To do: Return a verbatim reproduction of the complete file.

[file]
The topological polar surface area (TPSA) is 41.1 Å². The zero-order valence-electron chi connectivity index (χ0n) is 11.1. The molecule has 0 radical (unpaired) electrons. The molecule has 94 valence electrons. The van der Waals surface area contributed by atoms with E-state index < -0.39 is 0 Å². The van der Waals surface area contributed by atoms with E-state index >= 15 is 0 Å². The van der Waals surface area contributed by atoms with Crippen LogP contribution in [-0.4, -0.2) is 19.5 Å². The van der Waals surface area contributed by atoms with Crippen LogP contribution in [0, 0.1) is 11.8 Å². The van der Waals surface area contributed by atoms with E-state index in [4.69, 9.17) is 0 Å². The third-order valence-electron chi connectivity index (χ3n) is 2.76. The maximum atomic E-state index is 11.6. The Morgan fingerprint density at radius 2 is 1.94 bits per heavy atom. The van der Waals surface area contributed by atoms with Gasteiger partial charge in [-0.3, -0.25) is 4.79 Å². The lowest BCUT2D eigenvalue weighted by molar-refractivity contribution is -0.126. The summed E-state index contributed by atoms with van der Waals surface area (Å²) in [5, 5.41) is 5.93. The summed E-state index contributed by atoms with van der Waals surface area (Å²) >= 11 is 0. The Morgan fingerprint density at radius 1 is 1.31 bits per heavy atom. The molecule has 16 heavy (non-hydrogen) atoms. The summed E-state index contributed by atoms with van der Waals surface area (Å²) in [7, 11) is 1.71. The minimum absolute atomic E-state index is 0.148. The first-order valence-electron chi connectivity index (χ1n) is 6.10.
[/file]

The topological polar surface area (TPSA) is 41.1 Å². The zero-order valence-electron chi connectivity index (χ0n) is 11.1. The molecule has 0 radical (unpaired) electrons. The molecule has 94 valence electrons. The van der Waals surface area contributed by atoms with E-state index < -0.39 is 0 Å². The van der Waals surface area contributed by atoms with E-state index >= 15 is 0 Å². The van der Waals surface area contributed by atoms with Crippen LogP contribution in [-0.4, -0.2) is 19.5 Å². The van der Waals surface area contributed by atoms with Crippen LogP contribution in [0, 0.1) is 11.8 Å². The van der Waals surface area contributed by atoms with E-state index in [4.69, 9.17) is 0 Å². The third-order valence-electron chi connectivity index (χ3n) is 2.76. The maximum atomic E-state index is 11.6. The Morgan fingerprint density at radius 2 is 1.94 bits per heavy atom. The van der Waals surface area contributed by atoms with Gasteiger partial charge in [-0.3, -0.25) is 4.79 Å². The lowest BCUT2D eigenvalue weighted by molar-refractivity contribution is -0.126. The summed E-state index contributed by atoms with van der Waals surface area (Å²) in [5, 5.41) is 5.93. The summed E-state index contributed by atoms with van der Waals surface area (Å²) >= 11 is 0. The Morgan fingerprint density at radius 1 is 1.31 bits per heavy atom. The molecule has 16 heavy (non-hydrogen) atoms. The summed E-state index contributed by atoms with van der Waals surface area (Å²) in [7, 11) is 1.71. The minimum absolute atomic E-state index is 0.148. The first-order valence-electron chi connectivity index (χ1n) is 6.10.